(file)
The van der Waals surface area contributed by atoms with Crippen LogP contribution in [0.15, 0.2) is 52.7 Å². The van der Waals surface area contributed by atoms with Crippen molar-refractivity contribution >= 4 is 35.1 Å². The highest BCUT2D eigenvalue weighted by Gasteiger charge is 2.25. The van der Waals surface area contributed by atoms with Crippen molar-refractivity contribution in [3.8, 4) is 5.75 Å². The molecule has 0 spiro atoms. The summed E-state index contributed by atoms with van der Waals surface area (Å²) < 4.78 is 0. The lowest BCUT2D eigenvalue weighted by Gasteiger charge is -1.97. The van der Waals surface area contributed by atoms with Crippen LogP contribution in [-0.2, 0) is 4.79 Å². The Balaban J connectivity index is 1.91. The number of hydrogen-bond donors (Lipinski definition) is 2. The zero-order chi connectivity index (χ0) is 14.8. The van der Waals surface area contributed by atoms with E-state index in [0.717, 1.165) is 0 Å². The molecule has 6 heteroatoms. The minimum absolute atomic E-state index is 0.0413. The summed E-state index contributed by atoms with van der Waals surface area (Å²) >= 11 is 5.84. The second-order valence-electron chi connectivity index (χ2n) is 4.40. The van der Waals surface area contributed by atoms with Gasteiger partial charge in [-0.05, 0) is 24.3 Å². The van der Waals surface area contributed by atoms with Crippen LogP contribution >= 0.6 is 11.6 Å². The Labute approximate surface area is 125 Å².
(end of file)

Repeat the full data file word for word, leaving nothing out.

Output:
The van der Waals surface area contributed by atoms with Crippen LogP contribution in [0.15, 0.2) is 52.7 Å². The van der Waals surface area contributed by atoms with Crippen molar-refractivity contribution >= 4 is 35.1 Å². The highest BCUT2D eigenvalue weighted by Gasteiger charge is 2.25. The van der Waals surface area contributed by atoms with Crippen molar-refractivity contribution in [3.8, 4) is 5.75 Å². The molecule has 0 spiro atoms. The summed E-state index contributed by atoms with van der Waals surface area (Å²) < 4.78 is 0. The lowest BCUT2D eigenvalue weighted by Gasteiger charge is -1.97. The van der Waals surface area contributed by atoms with Crippen LogP contribution in [-0.2, 0) is 4.79 Å². The Balaban J connectivity index is 1.91. The number of hydrogen-bond donors (Lipinski definition) is 2. The zero-order chi connectivity index (χ0) is 14.8. The van der Waals surface area contributed by atoms with E-state index in [0.717, 1.165) is 0 Å². The molecule has 6 heteroatoms. The minimum absolute atomic E-state index is 0.0413. The summed E-state index contributed by atoms with van der Waals surface area (Å²) >= 11 is 5.84. The second-order valence-electron chi connectivity index (χ2n) is 4.40. The van der Waals surface area contributed by atoms with Gasteiger partial charge in [-0.05, 0) is 24.3 Å². The van der Waals surface area contributed by atoms with Crippen LogP contribution >= 0.6 is 11.6 Å². The Labute approximate surface area is 125 Å².